The Beatles is the ninth official album by English rock group the Beatles, a double album released in 1968. It is also commonly known as “The White Album”, as it has no graphics or text other than the band’s name embossed (and, on the early LP and CD releases, a serial number) on its plain white sleeve.
The album was written and recorded during a period of turmoil for the group, after visiting the Maharishi Mahesh Yogi in India and having a particularly productive songwriting session in early 1968. Returning to the studio, the group recorded from May to October 1968, only to have conflict and dissent drive the group members apart. Ringo Starr quit the band for a brief time, leaving Paul McCartney to play drums on two tracks. Many of the songs were “solo” recordings, or at least by less than the full group, as each individual member began to explore his own talent.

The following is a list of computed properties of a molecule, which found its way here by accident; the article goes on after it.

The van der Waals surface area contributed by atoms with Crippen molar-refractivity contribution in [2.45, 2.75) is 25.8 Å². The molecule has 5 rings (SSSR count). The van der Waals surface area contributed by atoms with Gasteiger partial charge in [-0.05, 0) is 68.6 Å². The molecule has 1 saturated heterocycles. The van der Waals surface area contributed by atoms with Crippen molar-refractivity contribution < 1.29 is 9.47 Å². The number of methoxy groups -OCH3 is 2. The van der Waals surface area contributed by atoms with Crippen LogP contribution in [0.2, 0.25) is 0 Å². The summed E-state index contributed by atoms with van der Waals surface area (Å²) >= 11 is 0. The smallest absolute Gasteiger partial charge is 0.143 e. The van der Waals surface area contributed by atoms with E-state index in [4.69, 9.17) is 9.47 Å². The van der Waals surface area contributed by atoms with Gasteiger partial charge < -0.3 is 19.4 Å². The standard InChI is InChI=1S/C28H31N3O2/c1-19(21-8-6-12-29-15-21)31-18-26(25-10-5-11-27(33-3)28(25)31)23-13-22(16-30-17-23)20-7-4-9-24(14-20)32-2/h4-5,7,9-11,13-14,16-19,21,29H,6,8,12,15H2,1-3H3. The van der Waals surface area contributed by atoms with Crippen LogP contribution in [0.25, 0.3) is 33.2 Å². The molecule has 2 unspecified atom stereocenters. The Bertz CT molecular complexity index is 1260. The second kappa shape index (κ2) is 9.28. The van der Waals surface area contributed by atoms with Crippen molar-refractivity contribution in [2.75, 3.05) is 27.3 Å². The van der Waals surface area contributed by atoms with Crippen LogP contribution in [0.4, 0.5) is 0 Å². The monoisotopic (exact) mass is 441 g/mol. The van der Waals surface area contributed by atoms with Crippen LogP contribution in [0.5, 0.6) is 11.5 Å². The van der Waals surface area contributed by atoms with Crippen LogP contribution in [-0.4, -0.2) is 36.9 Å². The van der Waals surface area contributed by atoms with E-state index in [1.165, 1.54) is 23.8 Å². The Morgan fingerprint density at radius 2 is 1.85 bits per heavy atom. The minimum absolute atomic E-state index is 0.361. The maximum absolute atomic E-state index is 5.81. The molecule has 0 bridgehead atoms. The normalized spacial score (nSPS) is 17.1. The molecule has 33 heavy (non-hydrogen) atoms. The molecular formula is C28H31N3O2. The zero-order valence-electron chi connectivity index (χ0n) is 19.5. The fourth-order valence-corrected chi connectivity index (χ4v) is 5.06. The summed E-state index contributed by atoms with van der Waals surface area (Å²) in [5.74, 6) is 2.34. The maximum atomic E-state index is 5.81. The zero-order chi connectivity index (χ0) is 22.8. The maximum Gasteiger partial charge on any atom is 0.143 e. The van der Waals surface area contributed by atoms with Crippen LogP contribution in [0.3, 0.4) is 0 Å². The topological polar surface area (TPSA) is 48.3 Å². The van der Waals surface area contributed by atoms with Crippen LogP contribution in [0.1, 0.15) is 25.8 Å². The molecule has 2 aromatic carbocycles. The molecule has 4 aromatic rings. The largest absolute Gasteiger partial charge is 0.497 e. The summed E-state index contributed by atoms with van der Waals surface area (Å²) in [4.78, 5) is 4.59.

Upon release in November 1968, the album received near universal acclaim and reached number 1 on the charts in the United Kingdom and the United States. The album is notable for the eclectic nature of its songs, which has divided critics in evaluating its legacy. The album has sold over 30 million copies worldwide and was listed at number 10 on Rolling Stone‘s “500 Greatest Albums of All Time” list. Previously in 1987, as part of their 20th anniversary, Rolling Stone magazine ranked it #9 on “The 100 Best Albums of the Last Twenty Years.”